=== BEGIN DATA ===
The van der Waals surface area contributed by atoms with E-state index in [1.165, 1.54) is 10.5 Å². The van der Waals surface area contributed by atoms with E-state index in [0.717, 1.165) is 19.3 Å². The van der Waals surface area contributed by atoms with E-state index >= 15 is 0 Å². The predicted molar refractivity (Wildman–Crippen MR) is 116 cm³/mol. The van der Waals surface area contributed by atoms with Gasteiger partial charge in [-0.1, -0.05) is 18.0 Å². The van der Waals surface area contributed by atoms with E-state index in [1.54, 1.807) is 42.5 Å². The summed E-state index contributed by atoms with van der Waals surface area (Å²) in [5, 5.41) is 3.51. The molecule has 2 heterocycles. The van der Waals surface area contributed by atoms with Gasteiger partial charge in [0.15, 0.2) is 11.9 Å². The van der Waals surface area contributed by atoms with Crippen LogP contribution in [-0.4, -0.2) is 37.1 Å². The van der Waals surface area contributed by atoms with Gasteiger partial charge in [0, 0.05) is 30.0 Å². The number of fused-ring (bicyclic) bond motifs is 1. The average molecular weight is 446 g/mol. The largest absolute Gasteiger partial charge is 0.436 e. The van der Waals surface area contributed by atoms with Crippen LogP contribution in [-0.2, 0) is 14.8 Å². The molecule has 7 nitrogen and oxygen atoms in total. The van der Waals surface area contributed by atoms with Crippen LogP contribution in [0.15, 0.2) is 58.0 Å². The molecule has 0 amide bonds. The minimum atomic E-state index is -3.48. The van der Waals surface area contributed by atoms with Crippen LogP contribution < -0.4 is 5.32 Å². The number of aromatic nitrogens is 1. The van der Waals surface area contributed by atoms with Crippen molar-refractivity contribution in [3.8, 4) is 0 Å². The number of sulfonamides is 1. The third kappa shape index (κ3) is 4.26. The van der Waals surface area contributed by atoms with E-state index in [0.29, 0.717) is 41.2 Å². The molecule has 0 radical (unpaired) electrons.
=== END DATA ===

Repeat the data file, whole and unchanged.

The van der Waals surface area contributed by atoms with E-state index in [1.165, 1.54) is 10.5 Å². The van der Waals surface area contributed by atoms with E-state index in [0.717, 1.165) is 19.3 Å². The van der Waals surface area contributed by atoms with E-state index >= 15 is 0 Å². The predicted molar refractivity (Wildman–Crippen MR) is 116 cm³/mol. The van der Waals surface area contributed by atoms with Gasteiger partial charge in [-0.1, -0.05) is 18.0 Å². The van der Waals surface area contributed by atoms with E-state index in [1.54, 1.807) is 42.5 Å². The summed E-state index contributed by atoms with van der Waals surface area (Å²) in [5, 5.41) is 3.51. The molecule has 2 heterocycles. The van der Waals surface area contributed by atoms with Gasteiger partial charge in [0.15, 0.2) is 11.9 Å². The van der Waals surface area contributed by atoms with Crippen LogP contribution in [-0.4, -0.2) is 37.1 Å². The van der Waals surface area contributed by atoms with Gasteiger partial charge in [0, 0.05) is 30.0 Å². The number of fused-ring (bicyclic) bond motifs is 1. The average molecular weight is 446 g/mol. The largest absolute Gasteiger partial charge is 0.436 e. The van der Waals surface area contributed by atoms with Crippen LogP contribution in [-0.2, 0) is 14.8 Å². The molecule has 7 nitrogen and oxygen atoms in total. The van der Waals surface area contributed by atoms with Crippen LogP contribution in [0.15, 0.2) is 58.0 Å². The molecule has 0 amide bonds. The minimum atomic E-state index is -3.48. The van der Waals surface area contributed by atoms with Crippen LogP contribution < -0.4 is 5.32 Å². The number of aromatic nitrogens is 1. The van der Waals surface area contributed by atoms with Crippen molar-refractivity contribution in [3.8, 4) is 0 Å². The number of sulfonamides is 1. The third kappa shape index (κ3) is 4.26. The van der Waals surface area contributed by atoms with E-state index in [0.29, 0.717) is 41.2 Å². The molecule has 0 radical (unpaired) electrons.